The U.S. Missile Defense Review published recently revealed the country's plans to study space weapons. However, Moscow sees the initiative as only a way to create further tensions between the two countries.

According to the review, the Defense Department will be studying the use of space weapons to intercept enemy missiles from their launch pads. Space weapons, in this case, include orbiting missiles, space lasers, ray guns and possibly particle beams. While it is part of the Trump administration's initiative to “expand the scope of what we’re postured to defend against,” Moscow views the idea differently.

"We once again call on Washington to show prudence and abandon such irresponsible adventures that would have extremely negative consequences for the entire international community and for the United States itself," the Russian Foreign Ministry said in a statement.

Although the Pentagon will reportedly forgo actual development of the weapons, for now, the severe emphasis on the formation of space-based missile defense group pushed Russia to comment on the matter. The publication noted that the instructions to the U.S. Defense Department included studying technologies with the most significant potential, steps needed to accomplish them including personnel requirements and associated costs.

The statement from Kingston Reif, who leads disarmament and threat-reduction policy at the Arms Control Association, seems to agree with Russia. According to Reif, the initiative to study space-based lasers more only emphasizes how controversial such technologies are. He further argued that the Defense Department couldn't come to an agreement even if they had a year to study and that further study should have concluded that space-based interceptors can be "massively destabilizing."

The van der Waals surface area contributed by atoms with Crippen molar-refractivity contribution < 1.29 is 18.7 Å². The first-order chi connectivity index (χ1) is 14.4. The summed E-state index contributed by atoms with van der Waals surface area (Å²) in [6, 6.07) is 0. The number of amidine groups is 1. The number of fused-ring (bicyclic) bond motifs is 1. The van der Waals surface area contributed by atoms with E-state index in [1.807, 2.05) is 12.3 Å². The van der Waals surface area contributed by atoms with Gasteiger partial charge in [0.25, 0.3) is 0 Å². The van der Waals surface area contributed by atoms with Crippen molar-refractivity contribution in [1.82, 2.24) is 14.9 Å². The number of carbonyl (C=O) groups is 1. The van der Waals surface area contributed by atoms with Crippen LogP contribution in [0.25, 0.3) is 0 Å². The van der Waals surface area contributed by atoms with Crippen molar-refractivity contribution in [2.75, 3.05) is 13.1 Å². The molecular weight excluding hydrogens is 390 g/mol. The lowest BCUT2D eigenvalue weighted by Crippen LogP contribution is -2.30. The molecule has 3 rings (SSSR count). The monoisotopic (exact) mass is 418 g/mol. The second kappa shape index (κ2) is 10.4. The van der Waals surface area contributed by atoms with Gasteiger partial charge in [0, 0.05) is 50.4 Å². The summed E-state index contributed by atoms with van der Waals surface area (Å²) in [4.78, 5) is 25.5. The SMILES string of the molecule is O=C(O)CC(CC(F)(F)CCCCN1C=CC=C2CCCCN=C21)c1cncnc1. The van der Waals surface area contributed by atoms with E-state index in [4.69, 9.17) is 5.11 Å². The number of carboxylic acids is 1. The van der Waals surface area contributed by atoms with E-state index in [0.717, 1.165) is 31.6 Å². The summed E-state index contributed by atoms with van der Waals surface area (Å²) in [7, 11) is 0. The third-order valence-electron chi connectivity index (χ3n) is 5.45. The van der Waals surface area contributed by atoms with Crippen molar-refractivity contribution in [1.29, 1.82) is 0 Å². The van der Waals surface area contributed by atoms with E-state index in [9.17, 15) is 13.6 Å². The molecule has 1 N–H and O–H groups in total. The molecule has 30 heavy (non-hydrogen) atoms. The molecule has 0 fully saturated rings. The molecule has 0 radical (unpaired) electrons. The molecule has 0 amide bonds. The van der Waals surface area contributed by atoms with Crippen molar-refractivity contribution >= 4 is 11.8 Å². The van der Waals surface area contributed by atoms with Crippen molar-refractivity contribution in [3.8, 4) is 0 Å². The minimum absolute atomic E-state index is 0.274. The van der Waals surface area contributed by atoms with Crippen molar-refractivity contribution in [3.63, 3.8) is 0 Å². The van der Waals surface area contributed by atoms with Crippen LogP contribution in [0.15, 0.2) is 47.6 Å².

Additionally, Russia commented that the space military plans of the United States only confirm its agenda to "to use outer space in the near future for the purposes of combat operations and ensuring U.S. space dominance." Moscow also emphasized the track record of the United States when it comes to securing military superiority, which is said to only lead to more tensions and arms race.

U.S. Strategic Command’s Air Force Gen. John Hyten did comment that while the review encourages studying space-based weapons more, development or fielding anything is not yet on the table. No concrete decisions have been made.